Join in celebrating Earth Day April 22

  • Wednesday, April 18, 2018 1:30am
  • Opinion

Island County enjoys the valuable assets of our beaches and lagoons where families harvest shellfish, fisherman and crabbers enjoy abundant catches, and children swim and play. As the nation celebrates Earth Day 2018 on April 22, I am writing to celebrate Island County’s remarkable natural resources and to encourage all who live here and those who visit to treat these resources with care. The health of our shorelines is directly impacted by decisions we make regarding care for our beaches, bluffs and tidelands, inland areas and forests. How we respond to the needs of people on our islands balanced by the need to conserve our islands’ natural resources can be both an opportunity or a threat to this place we love.

As the executive director of Sound Water Stewards (previously Beach Watchers of Island County), I am proud to report that for over 25 years, we have trained more than 700 volunteers to work in and around Island County for a healthy, sustainable Puget Sound through education, community outreach and citizen science. We work to protect and preserve the unique natural beauty of the Salish Sea. Every foot of our beaches is an opportunity for salmon recovery, shoreline restoration and protection of marine life from zooplankton to whales. Every foot of our forest is a chance to strengthen our woodlands, protect our wetlands and recognize the vital link between earth and ocean.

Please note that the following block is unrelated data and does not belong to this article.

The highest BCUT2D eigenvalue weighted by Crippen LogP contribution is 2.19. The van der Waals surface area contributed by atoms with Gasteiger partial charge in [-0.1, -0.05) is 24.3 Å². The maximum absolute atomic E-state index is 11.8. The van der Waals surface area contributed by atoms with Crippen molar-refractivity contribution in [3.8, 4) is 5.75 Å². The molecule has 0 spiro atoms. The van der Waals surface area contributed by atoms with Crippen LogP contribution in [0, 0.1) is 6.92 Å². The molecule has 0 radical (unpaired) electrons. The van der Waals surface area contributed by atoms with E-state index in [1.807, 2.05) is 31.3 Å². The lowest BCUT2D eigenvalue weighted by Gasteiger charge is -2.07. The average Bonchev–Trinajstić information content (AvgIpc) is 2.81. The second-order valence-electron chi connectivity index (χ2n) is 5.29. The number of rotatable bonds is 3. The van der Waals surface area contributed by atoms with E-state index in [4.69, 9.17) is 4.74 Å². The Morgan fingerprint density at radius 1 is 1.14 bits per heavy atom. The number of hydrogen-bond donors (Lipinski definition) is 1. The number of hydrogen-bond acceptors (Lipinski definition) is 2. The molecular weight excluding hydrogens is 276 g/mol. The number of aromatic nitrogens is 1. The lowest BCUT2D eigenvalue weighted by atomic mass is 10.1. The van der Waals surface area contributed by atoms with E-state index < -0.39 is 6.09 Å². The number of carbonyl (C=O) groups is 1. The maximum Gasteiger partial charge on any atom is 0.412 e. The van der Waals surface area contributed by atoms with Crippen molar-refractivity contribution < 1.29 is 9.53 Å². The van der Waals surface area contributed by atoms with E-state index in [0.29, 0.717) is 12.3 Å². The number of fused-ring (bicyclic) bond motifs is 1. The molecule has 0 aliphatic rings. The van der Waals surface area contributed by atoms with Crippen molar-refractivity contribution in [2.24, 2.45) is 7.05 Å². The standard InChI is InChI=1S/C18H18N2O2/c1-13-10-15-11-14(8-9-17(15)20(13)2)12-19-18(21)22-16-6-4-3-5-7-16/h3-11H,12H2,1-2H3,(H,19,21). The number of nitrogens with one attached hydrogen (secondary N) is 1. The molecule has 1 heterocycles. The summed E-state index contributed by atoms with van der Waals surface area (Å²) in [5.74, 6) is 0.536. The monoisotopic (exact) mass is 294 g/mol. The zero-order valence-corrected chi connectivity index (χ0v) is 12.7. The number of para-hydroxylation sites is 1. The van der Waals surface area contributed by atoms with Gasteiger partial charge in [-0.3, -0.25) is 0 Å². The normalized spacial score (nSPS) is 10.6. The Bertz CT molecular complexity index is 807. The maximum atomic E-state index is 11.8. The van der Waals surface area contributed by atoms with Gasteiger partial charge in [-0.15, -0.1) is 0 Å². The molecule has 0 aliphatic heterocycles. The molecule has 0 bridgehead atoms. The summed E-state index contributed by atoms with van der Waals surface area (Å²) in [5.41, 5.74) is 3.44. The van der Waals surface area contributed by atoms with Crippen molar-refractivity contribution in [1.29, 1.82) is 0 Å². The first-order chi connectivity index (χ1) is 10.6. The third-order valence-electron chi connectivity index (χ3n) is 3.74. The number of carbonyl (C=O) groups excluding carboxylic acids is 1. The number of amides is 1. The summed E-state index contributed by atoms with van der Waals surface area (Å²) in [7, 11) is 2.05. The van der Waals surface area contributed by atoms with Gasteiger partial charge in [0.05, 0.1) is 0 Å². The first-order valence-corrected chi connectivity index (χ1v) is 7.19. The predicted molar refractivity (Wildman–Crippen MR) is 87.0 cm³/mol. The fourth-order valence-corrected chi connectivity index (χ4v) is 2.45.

Helping residents, businesses and government leaders understand the vital link between the pressures of human population and the impact on the environment is a crucial theme of Earth Day. Rising population in Puget Sound and on our own islands accentuates the importance of raising awareness and encouraging careful stewardship. Complications of rising sea levels and more intense storms, ocean acidification and increasing marine temperatures are beginning to show up in our local waters. Here in the Salish Sea and along the west coast we are seeing patterns of declining sea life populations, increasing public health concerns due to toxins in our waters and microplastics affecting sea life and the seafood we love to eat. All these issues demand our attention as we consider the best stewardship strategies for our natural resources.

Here in Island County, we are also seeing remarkable recovery due to changing behavior and environmental advocacy. The shoreline restoration at Cornet Bay has seen a return of the forage fish that feed our salmon who then feed our whales. We have seen protection and conservation of wetlands and forests, protections that enable future generations to view the vibrant and diverse birds that populate our region and pass through our Pacific flyway.

Sound Water Stewards, a nonprofit organization, believes that stewardship of the gifts of our natural world is a win-win. When our shorelines and estuaries thrive, our critters thrive, our planet thrives and we will also thrive. These efforts not only protect our personal health and the health of our environment, they protect our local economy. When we take care of our islands, we support local business. Tourism, farming and retail are just a few of the businesses that benefit from our stewardship.

I am convinced that common sense solutions support our shared values and our shared interests in protecting this place we all love. Will you join us to celebrate Earth Day this year? Will you join us to celebrate Earth Day all year long?

• Janet is the executive director of Sound Water Stewards of Island County and a candidate for Island County commissioner in District 3.

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